I decided to schedule both studio visits on the same day. The entrepreneur at 11:30 a.m. and Beth and her husband Bob at noon. I figured half an hour would be almost enough for the entrepreneur and then Beth and Bob would arrive, and if the entrepreneur was a serial killer, I’d grab the intercom and buzz Beth and Bob in and they would save me. Right? Fiction writer here.

But then the entrepreneur messaged asking if a little after 1:00 p.m. was OK. I said sure, but not without wondering how I was gonna avoid being killed since now Beth and Bob were scheduled to arrive first. I wondered about telling Beth (who I’d never met) that I was a bit concerned about the entrepreneur arriving and maybe she and Bob could stay a bit longer, to make sure he wasn’t a serial killer, but then I got a message from her saying they were canceling because of the snow! At that point it seemed like the three of them were working together to make sure I was dead by dusk. One way or the other.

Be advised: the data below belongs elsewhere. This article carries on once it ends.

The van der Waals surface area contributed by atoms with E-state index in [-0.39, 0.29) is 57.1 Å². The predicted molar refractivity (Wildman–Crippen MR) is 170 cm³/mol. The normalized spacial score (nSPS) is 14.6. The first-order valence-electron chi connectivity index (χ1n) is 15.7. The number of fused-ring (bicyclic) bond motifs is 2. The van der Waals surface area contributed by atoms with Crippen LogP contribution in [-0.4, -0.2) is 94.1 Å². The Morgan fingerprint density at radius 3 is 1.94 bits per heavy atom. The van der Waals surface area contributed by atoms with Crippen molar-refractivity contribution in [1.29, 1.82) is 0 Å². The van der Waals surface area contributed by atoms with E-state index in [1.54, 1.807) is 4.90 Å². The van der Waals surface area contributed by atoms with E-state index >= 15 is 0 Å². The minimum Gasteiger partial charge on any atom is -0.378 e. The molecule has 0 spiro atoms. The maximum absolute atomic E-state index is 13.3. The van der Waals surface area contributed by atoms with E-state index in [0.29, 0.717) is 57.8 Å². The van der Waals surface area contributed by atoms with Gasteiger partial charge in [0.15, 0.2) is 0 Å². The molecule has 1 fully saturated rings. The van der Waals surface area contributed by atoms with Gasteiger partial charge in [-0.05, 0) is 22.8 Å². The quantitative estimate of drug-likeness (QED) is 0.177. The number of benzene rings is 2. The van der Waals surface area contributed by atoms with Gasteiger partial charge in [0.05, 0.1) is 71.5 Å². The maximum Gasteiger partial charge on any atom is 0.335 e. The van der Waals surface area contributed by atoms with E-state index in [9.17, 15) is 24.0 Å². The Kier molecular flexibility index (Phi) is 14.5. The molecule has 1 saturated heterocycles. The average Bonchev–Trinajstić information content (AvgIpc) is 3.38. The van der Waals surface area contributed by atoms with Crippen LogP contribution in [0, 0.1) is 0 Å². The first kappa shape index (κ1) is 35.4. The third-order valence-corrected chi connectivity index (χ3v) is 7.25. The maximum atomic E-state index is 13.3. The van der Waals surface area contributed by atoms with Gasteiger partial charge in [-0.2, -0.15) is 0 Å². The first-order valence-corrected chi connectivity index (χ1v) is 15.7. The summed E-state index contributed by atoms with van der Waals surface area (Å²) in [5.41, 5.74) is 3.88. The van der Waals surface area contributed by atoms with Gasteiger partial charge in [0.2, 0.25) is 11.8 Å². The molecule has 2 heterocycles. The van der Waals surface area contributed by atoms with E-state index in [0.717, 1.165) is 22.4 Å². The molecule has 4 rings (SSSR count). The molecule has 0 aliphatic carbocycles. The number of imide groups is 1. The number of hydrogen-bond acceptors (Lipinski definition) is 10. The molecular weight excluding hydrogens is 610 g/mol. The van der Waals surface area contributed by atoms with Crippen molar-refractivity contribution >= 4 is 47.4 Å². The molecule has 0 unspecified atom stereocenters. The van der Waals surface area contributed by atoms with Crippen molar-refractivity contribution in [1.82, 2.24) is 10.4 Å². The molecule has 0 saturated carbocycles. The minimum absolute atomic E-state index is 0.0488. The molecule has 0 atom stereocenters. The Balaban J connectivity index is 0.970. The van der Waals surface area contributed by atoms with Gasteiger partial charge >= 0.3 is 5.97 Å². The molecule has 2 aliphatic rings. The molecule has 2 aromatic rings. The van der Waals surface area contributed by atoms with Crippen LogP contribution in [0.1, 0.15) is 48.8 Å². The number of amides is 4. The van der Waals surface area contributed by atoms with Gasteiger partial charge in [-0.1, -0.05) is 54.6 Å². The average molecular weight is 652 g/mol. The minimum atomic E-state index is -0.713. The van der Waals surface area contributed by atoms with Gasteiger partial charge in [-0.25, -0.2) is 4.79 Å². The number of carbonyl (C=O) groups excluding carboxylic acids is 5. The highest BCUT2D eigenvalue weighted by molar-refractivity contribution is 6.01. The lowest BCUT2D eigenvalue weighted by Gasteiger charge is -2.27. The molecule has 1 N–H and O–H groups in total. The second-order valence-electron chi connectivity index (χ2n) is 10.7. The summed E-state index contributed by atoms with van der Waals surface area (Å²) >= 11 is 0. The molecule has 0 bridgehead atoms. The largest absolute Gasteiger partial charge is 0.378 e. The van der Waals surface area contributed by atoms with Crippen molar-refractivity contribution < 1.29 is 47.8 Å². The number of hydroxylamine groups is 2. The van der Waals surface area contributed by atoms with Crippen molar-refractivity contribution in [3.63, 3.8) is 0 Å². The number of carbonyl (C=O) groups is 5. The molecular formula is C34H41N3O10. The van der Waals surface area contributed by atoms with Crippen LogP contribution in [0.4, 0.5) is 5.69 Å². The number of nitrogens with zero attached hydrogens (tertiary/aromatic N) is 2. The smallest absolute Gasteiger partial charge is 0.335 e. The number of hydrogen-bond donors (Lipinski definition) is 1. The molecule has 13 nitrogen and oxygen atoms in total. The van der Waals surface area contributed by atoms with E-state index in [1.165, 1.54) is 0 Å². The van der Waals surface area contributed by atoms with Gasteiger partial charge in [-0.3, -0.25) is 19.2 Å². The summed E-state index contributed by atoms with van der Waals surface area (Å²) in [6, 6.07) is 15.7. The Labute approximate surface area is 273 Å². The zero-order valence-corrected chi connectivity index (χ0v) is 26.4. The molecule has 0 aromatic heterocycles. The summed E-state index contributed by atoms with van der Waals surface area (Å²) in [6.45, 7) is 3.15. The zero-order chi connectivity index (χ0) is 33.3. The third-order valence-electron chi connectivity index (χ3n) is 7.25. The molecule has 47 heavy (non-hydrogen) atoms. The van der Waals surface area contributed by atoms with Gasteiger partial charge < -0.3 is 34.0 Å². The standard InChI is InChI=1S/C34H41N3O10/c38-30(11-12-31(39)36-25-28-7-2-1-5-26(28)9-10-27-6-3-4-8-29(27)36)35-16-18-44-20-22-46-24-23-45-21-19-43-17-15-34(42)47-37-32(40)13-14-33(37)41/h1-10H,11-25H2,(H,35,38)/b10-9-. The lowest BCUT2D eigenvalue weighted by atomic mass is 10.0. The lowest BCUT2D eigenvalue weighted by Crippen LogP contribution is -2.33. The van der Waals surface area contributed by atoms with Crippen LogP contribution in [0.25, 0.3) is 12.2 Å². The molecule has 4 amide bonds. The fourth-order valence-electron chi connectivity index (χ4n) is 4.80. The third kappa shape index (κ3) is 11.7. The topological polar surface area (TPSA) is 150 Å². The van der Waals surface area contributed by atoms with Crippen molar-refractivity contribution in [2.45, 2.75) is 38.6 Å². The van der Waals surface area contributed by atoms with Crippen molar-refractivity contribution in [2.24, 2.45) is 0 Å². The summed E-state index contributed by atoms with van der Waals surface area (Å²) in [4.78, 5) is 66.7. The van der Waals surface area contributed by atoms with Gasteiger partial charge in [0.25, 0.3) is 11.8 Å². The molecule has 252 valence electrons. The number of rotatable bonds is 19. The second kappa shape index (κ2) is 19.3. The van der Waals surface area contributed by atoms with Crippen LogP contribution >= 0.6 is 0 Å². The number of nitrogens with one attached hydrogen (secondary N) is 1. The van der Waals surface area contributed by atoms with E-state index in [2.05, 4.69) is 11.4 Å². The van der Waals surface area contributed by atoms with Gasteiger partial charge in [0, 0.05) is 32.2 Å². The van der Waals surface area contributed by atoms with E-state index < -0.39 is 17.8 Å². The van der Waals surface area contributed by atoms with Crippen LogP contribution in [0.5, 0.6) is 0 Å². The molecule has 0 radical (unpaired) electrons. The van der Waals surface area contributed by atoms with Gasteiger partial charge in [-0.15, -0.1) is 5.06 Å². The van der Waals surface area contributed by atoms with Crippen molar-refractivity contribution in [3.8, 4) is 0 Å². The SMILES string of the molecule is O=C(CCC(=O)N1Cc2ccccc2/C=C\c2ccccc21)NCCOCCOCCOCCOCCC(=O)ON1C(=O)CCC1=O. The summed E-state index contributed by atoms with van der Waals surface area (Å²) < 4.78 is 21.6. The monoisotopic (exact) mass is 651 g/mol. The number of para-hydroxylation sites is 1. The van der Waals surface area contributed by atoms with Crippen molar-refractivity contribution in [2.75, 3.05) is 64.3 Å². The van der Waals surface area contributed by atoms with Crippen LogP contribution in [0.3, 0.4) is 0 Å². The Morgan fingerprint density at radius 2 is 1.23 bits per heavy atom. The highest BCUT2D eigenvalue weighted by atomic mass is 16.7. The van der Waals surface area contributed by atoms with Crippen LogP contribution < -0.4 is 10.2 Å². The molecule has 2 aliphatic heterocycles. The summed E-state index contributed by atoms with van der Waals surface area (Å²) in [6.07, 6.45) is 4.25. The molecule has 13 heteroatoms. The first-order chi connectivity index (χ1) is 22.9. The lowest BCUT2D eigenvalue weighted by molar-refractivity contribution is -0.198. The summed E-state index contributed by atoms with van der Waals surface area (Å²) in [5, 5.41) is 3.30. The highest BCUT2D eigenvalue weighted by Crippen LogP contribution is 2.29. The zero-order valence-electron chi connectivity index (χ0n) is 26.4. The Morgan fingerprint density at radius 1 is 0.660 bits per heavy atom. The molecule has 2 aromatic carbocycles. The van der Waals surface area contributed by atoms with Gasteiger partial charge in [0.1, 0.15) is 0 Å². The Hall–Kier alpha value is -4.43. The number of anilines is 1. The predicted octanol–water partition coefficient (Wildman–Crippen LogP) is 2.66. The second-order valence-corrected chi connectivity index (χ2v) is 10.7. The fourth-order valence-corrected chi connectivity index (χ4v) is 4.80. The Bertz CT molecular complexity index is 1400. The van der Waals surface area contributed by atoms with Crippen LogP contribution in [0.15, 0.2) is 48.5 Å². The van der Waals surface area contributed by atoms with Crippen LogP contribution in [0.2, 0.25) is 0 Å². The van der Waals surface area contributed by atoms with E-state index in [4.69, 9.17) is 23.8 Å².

Shortly after the cancellation message, Beth messaged again saying they’d take the bus, but, as it turned out they were somewhat late and then we got talking about punk shows from a million years ago. By 12:55 p.m. Beth had only looked at half of the paintings. I realized that the entrepreneur was going to arrive before she’d made a decision. All three people were going to be in this small room at the same time.

The buzzer rang. I encouraged Beth and Bob to take their time and everything would be fine. I went downstairs to open the door for the entrepreneur, to explain that the noon customers were still here. Once we got up to the deck, he said he’d wait outside. I stood out there for a few minutes, periodically looking in at Beth’s progress. Paintings in each hand, paintings being set down, picked up, piles being made, but there was one painting that seemed to be staying in her right hand. The entrepreneur looked in the window and said, “Is that the one I want?”

“Shit,” I said, recalling that he had in fact mentioned a particular one, but because he was originally coming over first, I didn’t pull it. Damn. I explained this to him and we waited. The painting didn’t leave Beth’s hand. Damn.

When the entrepreneur and I came inside through the sliding glass door, Beth had three of them propped up in a chair. It appeared to be her final decision. Including the one in question. No Hat #124, which was painted and posted for sale two months ago.

I apologized to Beth for not taking it out. I explained how the switch in appointment time affected this error. I felt the painting was being held for the entrepreneur and it was my mistake for not pulling it.